Bridge Financing

When selling your home and buying another, there are situations when your purchase closing date is before your selling closing date, meaning you may not have available equity for your down payment. During this period of time, you’ll have two mortgages—your outgoing mortgage and your new mortgage—as well as bridge financing.

Also called a bridge loan, bridge financing is to help people who need to borrow to pay their down payment, and make it through the interim double mortgage period between two homes. The large financial institutions—TD, Scotiabank, RBC, BMO, and CIBC—all offer bridge financing, whereas smaller lenders may not have the resources. Ask your mortgage broker for all options.

How much bridge financing can I borrow?

Depending on your equity and personal needs, lenders are typically comfortable with lending up to $200,000 for 30 days, although some lenders will lend for up to 4 months. You can speak with your lender if you need more or have special requests and they’ll evaluate your situation.

Larger amounts could be approved on an exception basis, if your lender secures it against your property. This increases the cost of the bridge loan due to legal and administrative fees.

How lenders calculate bridge financing

Bridge financing is largely dependent on the equity in the house you’re selling. If you have $150,000 of equity in your current home, lenders will use that number as a starting point to calculate your eligible amount.

In determining the maximum bridge loan you can qualify for, they will typically deduct up to 7% from your home equity amount: 5% for your real estate agent commissions on your home purchase and home sale, and up to 2% for other expenses.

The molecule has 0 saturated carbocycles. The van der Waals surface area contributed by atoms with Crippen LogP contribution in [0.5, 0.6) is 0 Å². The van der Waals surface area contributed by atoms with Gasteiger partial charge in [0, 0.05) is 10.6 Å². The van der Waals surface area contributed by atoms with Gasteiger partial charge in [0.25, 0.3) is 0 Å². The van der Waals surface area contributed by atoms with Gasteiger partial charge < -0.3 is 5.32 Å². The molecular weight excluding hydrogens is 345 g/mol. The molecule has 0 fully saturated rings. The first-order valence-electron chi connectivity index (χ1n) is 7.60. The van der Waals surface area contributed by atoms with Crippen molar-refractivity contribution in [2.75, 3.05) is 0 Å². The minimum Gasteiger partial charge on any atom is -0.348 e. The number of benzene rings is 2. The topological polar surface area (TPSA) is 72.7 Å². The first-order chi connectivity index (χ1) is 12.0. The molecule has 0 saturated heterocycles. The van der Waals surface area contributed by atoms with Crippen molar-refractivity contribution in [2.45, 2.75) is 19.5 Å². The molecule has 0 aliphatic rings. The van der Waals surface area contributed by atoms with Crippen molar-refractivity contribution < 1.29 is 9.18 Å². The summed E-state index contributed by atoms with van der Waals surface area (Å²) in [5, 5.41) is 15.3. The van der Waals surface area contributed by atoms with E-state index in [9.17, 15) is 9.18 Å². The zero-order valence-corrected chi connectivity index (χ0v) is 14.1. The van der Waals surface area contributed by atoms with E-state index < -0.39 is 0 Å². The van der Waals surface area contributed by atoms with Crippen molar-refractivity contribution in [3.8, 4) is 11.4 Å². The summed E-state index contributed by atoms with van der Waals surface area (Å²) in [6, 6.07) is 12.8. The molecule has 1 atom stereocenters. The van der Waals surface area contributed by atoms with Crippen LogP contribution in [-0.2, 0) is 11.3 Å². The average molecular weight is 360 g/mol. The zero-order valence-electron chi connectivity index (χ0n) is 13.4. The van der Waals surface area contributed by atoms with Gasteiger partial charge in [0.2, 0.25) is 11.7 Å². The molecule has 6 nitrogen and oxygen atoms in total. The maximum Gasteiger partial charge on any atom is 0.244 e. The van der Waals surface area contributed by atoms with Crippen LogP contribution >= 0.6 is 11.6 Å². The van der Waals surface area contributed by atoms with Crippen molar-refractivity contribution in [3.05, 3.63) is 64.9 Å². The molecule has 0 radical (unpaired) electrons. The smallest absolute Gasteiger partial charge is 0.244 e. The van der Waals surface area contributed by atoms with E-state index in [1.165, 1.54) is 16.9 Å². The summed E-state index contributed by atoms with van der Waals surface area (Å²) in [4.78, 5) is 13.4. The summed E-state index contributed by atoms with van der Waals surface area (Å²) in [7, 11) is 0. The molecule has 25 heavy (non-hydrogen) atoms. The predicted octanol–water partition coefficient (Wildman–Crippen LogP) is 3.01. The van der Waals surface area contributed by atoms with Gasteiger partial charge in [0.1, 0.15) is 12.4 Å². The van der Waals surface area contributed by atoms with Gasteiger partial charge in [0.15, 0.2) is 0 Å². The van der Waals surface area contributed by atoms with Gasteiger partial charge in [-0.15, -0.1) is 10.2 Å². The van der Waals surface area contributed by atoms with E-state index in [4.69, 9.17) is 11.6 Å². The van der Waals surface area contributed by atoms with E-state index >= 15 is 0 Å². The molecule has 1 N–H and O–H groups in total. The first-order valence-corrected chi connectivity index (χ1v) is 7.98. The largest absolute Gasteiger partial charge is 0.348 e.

Zoo Tip!

Because bridge financing is used to pay your down payment, an easy way to determine the amount of bridge financing you need is to subtract your deposit from your down payment. If you need a down payment of $120,000 and you’ve put a deposit down of $20,000, you need $100,000. There may be other costs you need to cover beyond your down payment, so speaking to your lender is your best course of action.


You’re selling your house for $500,000 and have a current mortgage balance of $300,000, meaning you have $200,000 in equity. You’re purchasing a home for $1,000,000. Your purchase closing date is May 31 and your existing home doesn’t close until July 20.

First, let’s determine the maximum bridge financing you can qualify for:

Your current home sale price $500,000
Subtract your current mortgage balance -$300,000
Total equity $200,000

Deduct 7% for agent commissions and other expenses: $200,000 – 7% ($14,000) = $186,000

Therefore, in this example, you’re eligible for $186,000 of bridge financing.

Next, let’s find out how much bridge financing you’ll need:

Desired down payment $200,000 (20% of new home price)
Subtract deposit -$30,000
Total bridge financing needed $170,000

Therefore, because you’re eligible for $186,000 in this scenario but only need $170,000, you should be approved for your desired bridge financing.

Between May 31 and July 20, you’ll have two mortgages and bridge financing:

Outgoing mortgage $300,000
Bridge financing $170,000
New mortgage $800,000

On July 20, your outgoing mortgage and your bridge loan both dissolve and you’re left your new mortgage.

Bridge financing fees

Bridge loans are subject to interest, like any credit product. The interest rate will be higher than your mortgage rate—typically up to Prime + 3%. The loan is for a short period of time, until you can repay the loan using equity from your previous home. There are also administration fees, typically around $500.

To qualify for bridge financing, you’ll need a copy of the sale agreement for your previous home and the purchase agreement for your new home. The bank evaluates the risk that your sale agreement will not go through before approving your bridge loan.

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